Start in a straight-arm plank position with your hands directly beneath your shoulders and feet slightly wider than your hips. Exhale as you lift your left hand off the ground, bending your left arm completely by bringing your left hand toward your left armpit. Jab your elbow upward and slightly behind you. Follow your elbow with your gaze while

keeping your hips squared toward the ground as much as possible. Inhale as you lower your left hand to the starting position. Repeat, this time lifting the right hand. Alternate sides for a total of 12 reps. This strengthen­s your core, builds shoulder stability, and improves rotation through your thoracic spine. You can make this exercise easier by doing it on your knees, forming a straight line from your knees to the top of your head. Or you can make it more challengin­g by keeping your feet together.

SQUATS (jump)

Stand with your feet at about hip width. Inhale, as you push your hips back and bend your knees to lower into a squat. Simultaneo­usly swing your arms backward. Exhale as you extend through your hips and swing your arms forward to jump off the ground while rotating to your right. Land softly on the balls of your feet and allow your arms to swing back as you sink back onto your heels. Repeat, jumping to your left to return to the starting position. This counts as two reps. This time, jump and rotate to your left, then to your right to return to the starting position. Alternate sides, each time returning to face forward, for a total of 12 jumps (six per side). You can makes this exercise easier by rather doing a squat and a pivot. This improves your lower-body strength, endurance and power that is required to defend yourself, while helping you to become more agile during explosive movements.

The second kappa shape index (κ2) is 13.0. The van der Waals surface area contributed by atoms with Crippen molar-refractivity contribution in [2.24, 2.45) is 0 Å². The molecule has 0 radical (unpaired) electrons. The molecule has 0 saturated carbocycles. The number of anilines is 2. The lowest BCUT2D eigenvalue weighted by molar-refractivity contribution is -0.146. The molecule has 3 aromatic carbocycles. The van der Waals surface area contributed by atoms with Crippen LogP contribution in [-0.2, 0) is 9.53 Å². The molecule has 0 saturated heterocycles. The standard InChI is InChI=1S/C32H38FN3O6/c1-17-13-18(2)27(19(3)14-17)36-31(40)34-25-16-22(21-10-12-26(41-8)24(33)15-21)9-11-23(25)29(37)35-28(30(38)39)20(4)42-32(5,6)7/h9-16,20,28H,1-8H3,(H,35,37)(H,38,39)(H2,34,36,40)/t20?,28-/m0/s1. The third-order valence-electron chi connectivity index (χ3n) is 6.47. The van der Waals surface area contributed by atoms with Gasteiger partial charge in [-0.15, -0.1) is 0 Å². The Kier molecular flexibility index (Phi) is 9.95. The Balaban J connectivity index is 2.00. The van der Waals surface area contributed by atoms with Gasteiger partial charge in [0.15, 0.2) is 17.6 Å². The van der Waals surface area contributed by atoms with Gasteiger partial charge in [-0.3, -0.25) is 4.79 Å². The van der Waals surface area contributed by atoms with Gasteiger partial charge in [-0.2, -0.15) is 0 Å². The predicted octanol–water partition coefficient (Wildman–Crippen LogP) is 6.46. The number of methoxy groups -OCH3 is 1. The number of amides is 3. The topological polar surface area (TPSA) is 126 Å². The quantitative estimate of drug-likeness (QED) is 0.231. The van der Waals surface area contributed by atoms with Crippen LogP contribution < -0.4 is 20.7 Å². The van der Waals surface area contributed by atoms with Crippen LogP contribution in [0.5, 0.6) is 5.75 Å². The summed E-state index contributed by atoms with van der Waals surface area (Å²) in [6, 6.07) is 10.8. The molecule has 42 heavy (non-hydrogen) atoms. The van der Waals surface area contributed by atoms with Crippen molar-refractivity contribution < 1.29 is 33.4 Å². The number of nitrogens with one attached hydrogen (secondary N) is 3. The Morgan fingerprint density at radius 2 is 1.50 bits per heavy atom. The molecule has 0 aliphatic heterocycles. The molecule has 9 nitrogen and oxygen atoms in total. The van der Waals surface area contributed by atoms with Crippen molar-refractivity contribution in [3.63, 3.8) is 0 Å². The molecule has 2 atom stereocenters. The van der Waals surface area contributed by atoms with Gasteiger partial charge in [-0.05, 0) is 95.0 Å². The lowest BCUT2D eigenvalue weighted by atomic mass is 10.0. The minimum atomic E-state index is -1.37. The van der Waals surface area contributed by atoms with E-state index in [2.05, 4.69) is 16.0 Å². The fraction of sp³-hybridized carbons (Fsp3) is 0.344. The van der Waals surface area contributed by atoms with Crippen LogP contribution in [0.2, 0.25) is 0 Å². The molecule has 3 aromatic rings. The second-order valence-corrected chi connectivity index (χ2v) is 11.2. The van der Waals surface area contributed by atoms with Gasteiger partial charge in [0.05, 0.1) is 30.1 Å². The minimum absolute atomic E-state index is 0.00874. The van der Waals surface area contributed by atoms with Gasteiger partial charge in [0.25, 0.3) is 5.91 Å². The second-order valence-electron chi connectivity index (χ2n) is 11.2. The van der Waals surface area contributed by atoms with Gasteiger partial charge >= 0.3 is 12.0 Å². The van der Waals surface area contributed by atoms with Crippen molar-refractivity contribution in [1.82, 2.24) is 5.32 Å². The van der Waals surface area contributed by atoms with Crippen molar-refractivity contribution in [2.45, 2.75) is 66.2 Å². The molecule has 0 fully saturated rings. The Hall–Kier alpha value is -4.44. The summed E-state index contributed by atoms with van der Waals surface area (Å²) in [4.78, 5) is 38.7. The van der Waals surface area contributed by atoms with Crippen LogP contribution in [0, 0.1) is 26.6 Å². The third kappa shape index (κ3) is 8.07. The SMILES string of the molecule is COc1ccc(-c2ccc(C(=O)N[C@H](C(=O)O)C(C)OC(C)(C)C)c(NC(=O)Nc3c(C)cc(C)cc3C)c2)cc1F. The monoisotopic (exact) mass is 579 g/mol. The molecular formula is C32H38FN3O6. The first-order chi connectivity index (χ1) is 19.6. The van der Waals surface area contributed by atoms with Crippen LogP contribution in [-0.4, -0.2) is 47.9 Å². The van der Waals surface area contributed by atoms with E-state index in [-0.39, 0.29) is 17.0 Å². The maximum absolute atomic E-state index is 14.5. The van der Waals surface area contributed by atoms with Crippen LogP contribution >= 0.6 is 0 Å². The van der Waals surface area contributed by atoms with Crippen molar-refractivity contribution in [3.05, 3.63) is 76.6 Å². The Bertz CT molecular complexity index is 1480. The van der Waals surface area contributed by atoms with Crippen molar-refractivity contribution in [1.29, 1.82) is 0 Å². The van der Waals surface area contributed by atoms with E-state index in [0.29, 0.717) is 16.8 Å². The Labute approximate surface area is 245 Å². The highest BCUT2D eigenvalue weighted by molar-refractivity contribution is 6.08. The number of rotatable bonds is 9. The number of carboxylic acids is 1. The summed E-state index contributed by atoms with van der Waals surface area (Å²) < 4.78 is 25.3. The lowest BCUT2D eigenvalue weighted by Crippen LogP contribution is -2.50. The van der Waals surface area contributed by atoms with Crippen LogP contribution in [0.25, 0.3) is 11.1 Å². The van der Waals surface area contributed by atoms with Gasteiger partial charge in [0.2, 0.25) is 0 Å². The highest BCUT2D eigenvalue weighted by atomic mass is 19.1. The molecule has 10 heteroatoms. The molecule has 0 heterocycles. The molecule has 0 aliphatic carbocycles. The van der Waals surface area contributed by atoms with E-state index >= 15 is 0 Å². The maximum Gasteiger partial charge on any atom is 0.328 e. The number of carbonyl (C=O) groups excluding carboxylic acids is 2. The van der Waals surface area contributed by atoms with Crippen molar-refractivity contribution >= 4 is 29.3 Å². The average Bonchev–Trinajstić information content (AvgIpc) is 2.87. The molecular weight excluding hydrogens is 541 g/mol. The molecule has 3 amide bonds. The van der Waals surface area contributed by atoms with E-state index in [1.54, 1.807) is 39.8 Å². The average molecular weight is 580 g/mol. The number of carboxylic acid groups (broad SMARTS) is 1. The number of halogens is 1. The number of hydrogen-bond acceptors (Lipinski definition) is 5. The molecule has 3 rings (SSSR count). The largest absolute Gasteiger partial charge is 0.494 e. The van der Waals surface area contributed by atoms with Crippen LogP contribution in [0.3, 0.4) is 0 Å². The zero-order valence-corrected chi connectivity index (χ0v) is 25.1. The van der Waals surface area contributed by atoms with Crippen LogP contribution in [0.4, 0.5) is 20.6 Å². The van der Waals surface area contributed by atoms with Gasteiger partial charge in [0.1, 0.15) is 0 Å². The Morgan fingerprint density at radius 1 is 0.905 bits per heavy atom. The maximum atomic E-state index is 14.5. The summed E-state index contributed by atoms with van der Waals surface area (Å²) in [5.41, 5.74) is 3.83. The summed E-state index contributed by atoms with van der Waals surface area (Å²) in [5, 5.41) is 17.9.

“Muscle endurance is key, and nothing’s more important than having a solid base,” Ndongeni says. Your legs hold you up and you wouldn’t want them to give in during a fight. Ndongeni says that during a defensive move, much of the power in a punch comes from the pivoting motion of your hips and legs.


Get into a fighting stance, you’ll deliver this kick with your rear leg (the right leg if you are right-handed). First lift the knee of your back leg up as high as you want to aim. This is called a chamber. To do a chest-level kick, bring your chamber up to your chest. To do a low-level kick [as in toward your opponent’s knee], lift your leg and chamber it toward his or her knee. Snap your leg out with your toes facing up. Strike your target using the ball of your foot (underneath your big toe) or instep (where your laces would be on a shoe). Curl your toes back as you kick to ensure you don’t accidental­ly hit with your toes. If you want to kick with your instep, point your toes instead. Immediatel­y curl your leg back to the same location that you originally chambered your leg. Return your leg back to where it was or if it’s easier, land on the foot that you kicked with, then slide your foot back. Be careful not to kick with too much power unless you’re striking an assailant or pad, as it’s easy to hyperexten­d and injure your knee, which is not what you would want.